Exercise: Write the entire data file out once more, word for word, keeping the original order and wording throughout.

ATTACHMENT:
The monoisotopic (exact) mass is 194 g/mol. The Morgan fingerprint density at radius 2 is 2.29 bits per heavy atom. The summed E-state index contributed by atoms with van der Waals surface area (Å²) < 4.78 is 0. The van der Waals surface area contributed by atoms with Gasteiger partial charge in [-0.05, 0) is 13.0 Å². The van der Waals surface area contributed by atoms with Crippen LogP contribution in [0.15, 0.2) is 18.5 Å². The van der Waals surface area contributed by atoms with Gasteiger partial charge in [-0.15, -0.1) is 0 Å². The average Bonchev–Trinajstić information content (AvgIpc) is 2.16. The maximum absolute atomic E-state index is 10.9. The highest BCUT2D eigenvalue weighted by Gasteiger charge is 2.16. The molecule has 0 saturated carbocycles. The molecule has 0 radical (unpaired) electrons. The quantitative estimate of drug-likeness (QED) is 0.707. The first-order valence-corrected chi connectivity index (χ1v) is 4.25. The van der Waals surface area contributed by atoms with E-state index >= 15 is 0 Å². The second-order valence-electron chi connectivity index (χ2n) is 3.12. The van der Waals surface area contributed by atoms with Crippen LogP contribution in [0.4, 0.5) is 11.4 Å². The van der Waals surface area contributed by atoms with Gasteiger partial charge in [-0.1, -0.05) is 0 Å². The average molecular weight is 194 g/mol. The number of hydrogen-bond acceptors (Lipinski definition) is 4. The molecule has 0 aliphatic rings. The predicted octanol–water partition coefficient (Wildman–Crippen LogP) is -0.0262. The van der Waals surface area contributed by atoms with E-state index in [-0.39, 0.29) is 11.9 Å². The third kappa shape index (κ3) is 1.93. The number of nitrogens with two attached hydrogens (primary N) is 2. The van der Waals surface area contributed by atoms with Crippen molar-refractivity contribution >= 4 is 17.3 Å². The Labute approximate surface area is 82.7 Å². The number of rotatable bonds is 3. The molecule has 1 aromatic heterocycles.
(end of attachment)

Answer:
The monoisotopic (exact) mass is 194 g/mol. The Morgan fingerprint density at radius 2 is 2.29 bits per heavy atom. The summed E-state index contributed by atoms with van der Waals surface area (Å²) < 4.78 is 0. The van der Waals surface area contributed by atoms with Gasteiger partial charge in [-0.05, 0) is 13.0 Å². The van der Waals surface area contributed by atoms with Crippen LogP contribution in [0.15, 0.2) is 18.5 Å². The van der Waals surface area contributed by atoms with Gasteiger partial charge in [-0.15, -0.1) is 0 Å². The average Bonchev–Trinajstić information content (AvgIpc) is 2.16. The maximum absolute atomic E-state index is 10.9. The highest BCUT2D eigenvalue weighted by Gasteiger charge is 2.16. The molecule has 0 saturated carbocycles. The molecule has 0 radical (unpaired) electrons. The quantitative estimate of drug-likeness (QED) is 0.707. The first-order valence-corrected chi connectivity index (χ1v) is 4.25. The van der Waals surface area contributed by atoms with E-state index >= 15 is 0 Å². The second-order valence-electron chi connectivity index (χ2n) is 3.12. The van der Waals surface area contributed by atoms with Crippen LogP contribution in [0.4, 0.5) is 11.4 Å². The van der Waals surface area contributed by atoms with Gasteiger partial charge in [-0.1, -0.05) is 0 Å². The average molecular weight is 194 g/mol. The number of hydrogen-bond acceptors (Lipinski definition) is 4. The molecule has 0 aliphatic rings. The predicted octanol–water partition coefficient (Wildman–Crippen LogP) is -0.0262. The van der Waals surface area contributed by atoms with E-state index in [-0.39, 0.29) is 11.9 Å². The third kappa shape index (κ3) is 1.93. The number of nitrogens with two attached hydrogens (primary N) is 2. The van der Waals surface area contributed by atoms with Crippen molar-refractivity contribution >= 4 is 17.3 Å². The Labute approximate surface area is 82.7 Å². The number of rotatable bonds is 3. The molecule has 1 aromatic heterocycles.